Friday, February 13, 2015

In the Family

Today needs a picture of a puppy. Here’s Vita, being rudely awakened from her beauty sleep yesterday:

I had a coworker that I had affectionately nicknamed "my little puppy", because she reminded me a little of Vita: small in stature, with short tousled hair, a sly and subtle sense of humor, and always first among us to greet and comfort others.

Sharon passed away earlier this week, suddenly and unexpectedly. We’re all taking it very, very hard at work. She was loved by everyone who knew her: I can think of no better epitaph for anyone.

(BTW, Vita has been a most effective grief counselor this week. When she's bad, she's Bad, but when she's good she's Wonderful.)

On a lighter note and slightly more cheerful note, here’s what I was going to write about this week - the Breyer Bolo Tie.

This is an example of one of the original releases that I found (of course) at the local flea market. One of the horn tips on the skull is broken, but since you don’t see them " in the wild" very often, I was happy just to rescue it.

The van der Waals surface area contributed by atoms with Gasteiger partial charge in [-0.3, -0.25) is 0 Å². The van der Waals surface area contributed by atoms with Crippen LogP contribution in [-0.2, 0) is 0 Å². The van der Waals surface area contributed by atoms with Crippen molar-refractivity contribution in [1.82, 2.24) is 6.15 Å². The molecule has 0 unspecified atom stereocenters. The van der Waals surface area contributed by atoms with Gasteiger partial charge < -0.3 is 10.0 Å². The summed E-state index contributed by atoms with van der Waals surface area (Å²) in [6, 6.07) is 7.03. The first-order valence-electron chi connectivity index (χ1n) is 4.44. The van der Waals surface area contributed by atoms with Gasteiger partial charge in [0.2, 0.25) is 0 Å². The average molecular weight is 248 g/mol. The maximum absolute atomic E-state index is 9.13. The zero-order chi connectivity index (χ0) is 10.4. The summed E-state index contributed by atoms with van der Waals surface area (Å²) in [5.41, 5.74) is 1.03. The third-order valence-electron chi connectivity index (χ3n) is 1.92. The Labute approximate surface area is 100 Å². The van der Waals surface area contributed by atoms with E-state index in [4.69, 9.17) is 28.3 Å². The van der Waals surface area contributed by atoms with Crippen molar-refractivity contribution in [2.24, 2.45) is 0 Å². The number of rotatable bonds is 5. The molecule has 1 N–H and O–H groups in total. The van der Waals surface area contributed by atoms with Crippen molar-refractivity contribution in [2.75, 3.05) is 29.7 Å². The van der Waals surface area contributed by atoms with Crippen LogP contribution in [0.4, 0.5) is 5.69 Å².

The Bolo Tie was Breyer’s first retail "wearable" item, being released in 1972 and lingering in the line through 1976. Although it wasn’t hugely popular, it is also not a real difficult item to find in hobbyist circles: I think a lot of hobbyists bought them just for their sheer oddness, thus keeping most of them "in the family".

It was released with either black or brown woven plastic strings under the same number, #501. It was sculpted by Bob Scriver, who over a decade later gave us the Traditional Buckshot mold.

The Bolo Tie was reissued at Breyerfest as a "surprise" Special Run, in the arena sales area before it earned its "NPOD" sobriquet. First in 1998 in a similar colorway - charcoal gray with either brown or black woven leather strings - and then in 2000 in metallic gold and silver.

The SRs sell for about the same price the originals do, when they come up for sale: most of the people who bought them in the store have also kept them. Although rare, in a technical sense, they’re one of those specialty items that appeals mostly to nerdier among us. 


Dressagekid said...

Interesting. I have something interesting for you. I got the Santiago polo pony and found that there was a sticker that said, limited to 3000 pieces. I pulled the sticker up and underneath it it originally said 3500 pieces. My though is that they pulled 500 from the line to save. What do you think?

ANDREA said...

Those sort of last minute changes happen all the time; that one just happened so late that it left a little evidence behind.

I have no idea the reason; if I were to guess, it'd have something to do with the difficulties they've been having mastering the new dappling technique.